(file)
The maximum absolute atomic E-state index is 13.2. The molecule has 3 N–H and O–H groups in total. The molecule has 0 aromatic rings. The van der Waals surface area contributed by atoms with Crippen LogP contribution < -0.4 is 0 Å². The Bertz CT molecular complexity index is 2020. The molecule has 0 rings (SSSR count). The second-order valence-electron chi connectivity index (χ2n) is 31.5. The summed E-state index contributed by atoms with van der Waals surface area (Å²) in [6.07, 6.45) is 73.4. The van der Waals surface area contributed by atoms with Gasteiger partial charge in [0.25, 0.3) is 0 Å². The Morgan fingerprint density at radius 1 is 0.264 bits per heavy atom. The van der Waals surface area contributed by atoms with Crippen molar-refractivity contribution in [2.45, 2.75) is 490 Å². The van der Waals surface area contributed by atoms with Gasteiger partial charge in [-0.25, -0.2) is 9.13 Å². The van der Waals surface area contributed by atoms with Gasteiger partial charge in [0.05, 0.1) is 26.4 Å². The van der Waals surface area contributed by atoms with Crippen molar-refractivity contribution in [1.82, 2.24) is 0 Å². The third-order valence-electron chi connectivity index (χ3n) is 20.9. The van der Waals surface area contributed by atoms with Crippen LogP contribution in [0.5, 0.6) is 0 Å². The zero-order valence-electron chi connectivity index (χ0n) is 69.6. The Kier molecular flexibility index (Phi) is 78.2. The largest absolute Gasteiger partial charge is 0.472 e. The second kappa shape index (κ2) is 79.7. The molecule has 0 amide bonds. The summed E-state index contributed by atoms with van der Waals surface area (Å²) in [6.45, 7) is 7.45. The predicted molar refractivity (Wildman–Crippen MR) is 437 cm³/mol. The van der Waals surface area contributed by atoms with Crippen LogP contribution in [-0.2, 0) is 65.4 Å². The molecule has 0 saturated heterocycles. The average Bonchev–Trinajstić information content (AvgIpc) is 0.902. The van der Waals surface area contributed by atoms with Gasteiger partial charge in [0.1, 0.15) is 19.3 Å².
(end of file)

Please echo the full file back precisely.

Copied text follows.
The maximum absolute atomic E-state index is 13.2. The molecule has 3 N–H and O–H groups in total. The molecule has 0 aromatic rings. The van der Waals surface area contributed by atoms with Crippen LogP contribution < -0.4 is 0 Å². The Bertz CT molecular complexity index is 2020. The molecule has 0 rings (SSSR count). The second-order valence-electron chi connectivity index (χ2n) is 31.5. The summed E-state index contributed by atoms with van der Waals surface area (Å²) in [6.07, 6.45) is 73.4. The van der Waals surface area contributed by atoms with Gasteiger partial charge in [0.25, 0.3) is 0 Å². The Morgan fingerprint density at radius 1 is 0.264 bits per heavy atom. The van der Waals surface area contributed by atoms with Crippen molar-refractivity contribution in [2.45, 2.75) is 490 Å². The van der Waals surface area contributed by atoms with Gasteiger partial charge in [-0.25, -0.2) is 9.13 Å². The van der Waals surface area contributed by atoms with Gasteiger partial charge in [0.05, 0.1) is 26.4 Å². The van der Waals surface area contributed by atoms with Crippen molar-refractivity contribution in [1.82, 2.24) is 0 Å². The third-order valence-electron chi connectivity index (χ3n) is 20.9. The van der Waals surface area contributed by atoms with Crippen LogP contribution in [0.5, 0.6) is 0 Å². The zero-order valence-electron chi connectivity index (χ0n) is 69.6. The Kier molecular flexibility index (Phi) is 78.2. The largest absolute Gasteiger partial charge is 0.472 e. The second kappa shape index (κ2) is 79.7. The molecule has 0 amide bonds. The summed E-state index contributed by atoms with van der Waals surface area (Å²) in [6.45, 7) is 7.45. The predicted molar refractivity (Wildman–Crippen MR) is 437 cm³/mol. The van der Waals surface area contributed by atoms with Crippen LogP contribution in [-0.2, 0) is 65.4 Å². The molecule has 0 saturated heterocycles. The average Bonchev–Trinajstić information content (AvgIpc) is 0.902. The van der Waals surface area contributed by atoms with Gasteiger partial charge in [0.1, 0.15) is 19.3 Å².